'History will be kinder to Julia Gillard'. This was the general consensus amongst many political observers when the Gillard prime ministership finally came to an end in June 2013. A year later and the first books on the Gillard Government are starting to emerge with credible books written by journalists Paul Kelly and Troy Bramston and books by senior government ministers, Wayne Swan and Greg Combet. Gillard's own account of her time in office will also be released later this month. But will these histories, along with future academic texts, be kinder to Gillard than the Australian population was during her three years and three days in power? This is debatable. If history is to avoid re-writing the past then it must acknowledge the significant flaws in Gillard's prime ministership that were just as equal to her many achievements in office.
Julia Gillard's prime ministership was one with many shades of grey, with some fantastic successes and some tremendous fails. It began with a late night leadership coup and ended bitterly three years later on the floor of the Labor Party’s caucus room. Newspoll records her as the second most unpopular leader in the last thirty years behind Paul Keating, who let's face it, never tried very hard to win the hearts of the Australian public. In addition, Gillard was the first prime minister since Billy McMahon to never win a majority in the House of Representatives in her own right. McMahon himself has often been regarded as one of the worst prime ministers in Australian political history. At least when McMahon went to the polls in 1972 his party only fell short of re-election by five seats. Gillard, on the other hand, was never even given the chance to go to the polls in 2013 due to the fear of an electoral wipe-out in comparison to that suffered at state level by Anna Bligh in Queensland and Kristina Keneally in New South Wales.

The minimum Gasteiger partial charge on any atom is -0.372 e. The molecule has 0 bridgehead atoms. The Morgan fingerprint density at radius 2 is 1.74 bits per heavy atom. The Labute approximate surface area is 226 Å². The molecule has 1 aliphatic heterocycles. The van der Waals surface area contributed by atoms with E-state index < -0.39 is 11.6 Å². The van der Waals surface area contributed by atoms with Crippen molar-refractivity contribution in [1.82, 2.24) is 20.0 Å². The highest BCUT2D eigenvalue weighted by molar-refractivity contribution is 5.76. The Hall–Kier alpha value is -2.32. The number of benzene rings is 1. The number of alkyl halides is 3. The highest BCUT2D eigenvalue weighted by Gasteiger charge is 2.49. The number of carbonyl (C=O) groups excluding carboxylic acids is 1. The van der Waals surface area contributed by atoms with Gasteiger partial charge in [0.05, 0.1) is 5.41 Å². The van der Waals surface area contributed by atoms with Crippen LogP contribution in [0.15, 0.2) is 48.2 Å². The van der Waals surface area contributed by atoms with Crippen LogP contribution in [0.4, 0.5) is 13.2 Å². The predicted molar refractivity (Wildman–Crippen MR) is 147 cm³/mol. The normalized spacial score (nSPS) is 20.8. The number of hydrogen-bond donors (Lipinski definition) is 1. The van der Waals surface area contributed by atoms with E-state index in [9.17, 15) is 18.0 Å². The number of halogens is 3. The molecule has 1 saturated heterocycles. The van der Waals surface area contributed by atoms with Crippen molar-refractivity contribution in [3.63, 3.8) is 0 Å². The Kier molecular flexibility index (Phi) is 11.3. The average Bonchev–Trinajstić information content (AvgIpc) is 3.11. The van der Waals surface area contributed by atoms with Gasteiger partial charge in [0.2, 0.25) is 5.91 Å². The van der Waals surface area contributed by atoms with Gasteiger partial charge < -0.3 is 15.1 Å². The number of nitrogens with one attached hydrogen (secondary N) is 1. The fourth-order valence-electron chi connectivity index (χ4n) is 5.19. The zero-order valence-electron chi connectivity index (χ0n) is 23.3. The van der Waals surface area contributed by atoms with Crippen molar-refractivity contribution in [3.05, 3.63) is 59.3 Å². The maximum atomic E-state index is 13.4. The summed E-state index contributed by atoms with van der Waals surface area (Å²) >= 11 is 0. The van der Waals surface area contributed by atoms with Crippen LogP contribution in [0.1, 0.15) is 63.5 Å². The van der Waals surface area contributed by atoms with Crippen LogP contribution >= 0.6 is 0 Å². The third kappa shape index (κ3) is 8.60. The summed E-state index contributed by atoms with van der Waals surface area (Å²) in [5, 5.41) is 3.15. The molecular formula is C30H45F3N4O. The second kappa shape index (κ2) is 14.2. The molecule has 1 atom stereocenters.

So what will historians celebrate about the Gillard Government? Well there is the fact that she was the first female prime minister of Australia. That is certainly something to be proud of. Her now famous ‘misogynist’ speech will forever be a part of Australia’s 21st century political history as one of the most powerful displays of feminism and rhetorical domination of a prime minister over a leader of the opposition since Paul Keating mockingly told John Hewson, “I want to do you slowly”. But having said that, there is also the fact that she was and will be forever marred by the way she rose to office, not too dissimilar from the same illegitimacy that Malcolm Fraser suffered from following the Dismissal. By knifing a popularly elected prime minister, failing to win a majority in the House of Representatives and then getting knifed by her own party due to the fear of electoral obliteration, it is almost fair to say that she surpasses Fraser in the prime ministerial-illegitimacy debate.
Whilst Gillard legislated an historic amount of legislation under the most difficult of circumstances her legacy is now under threat by the Abbott Government who has begun repealing the laws that she initiated. Her proudest achievement, putting a fixed price on carbon, has now been dismantled by the Abbott Government and abandoned as a policy by the ALP. In time it may come to be known as ahead of its time, but historians must not forget its context; it broke a very specific election promise and bitterly divided a nation whilst eroding Gillard's own personal credibility and most likely costing her the leadership of the ALP. “There will be no carbon tax under the government I lead” will be written on Gillard’s political tombstone and across every book that discusses the Australian climate change debate. There can be no underestimation of the negative effects that the carbon tax legislation had on the Gillard Government and the public that once supported her. One final thing to note about Gillard's carbon tax is that it came on the back of her and Treasurer, Wayne Swan, succeeding in urging Kevin Rudd to drop his own emissions trading scheme with which the electorate convincingly approved of at the 2007 election.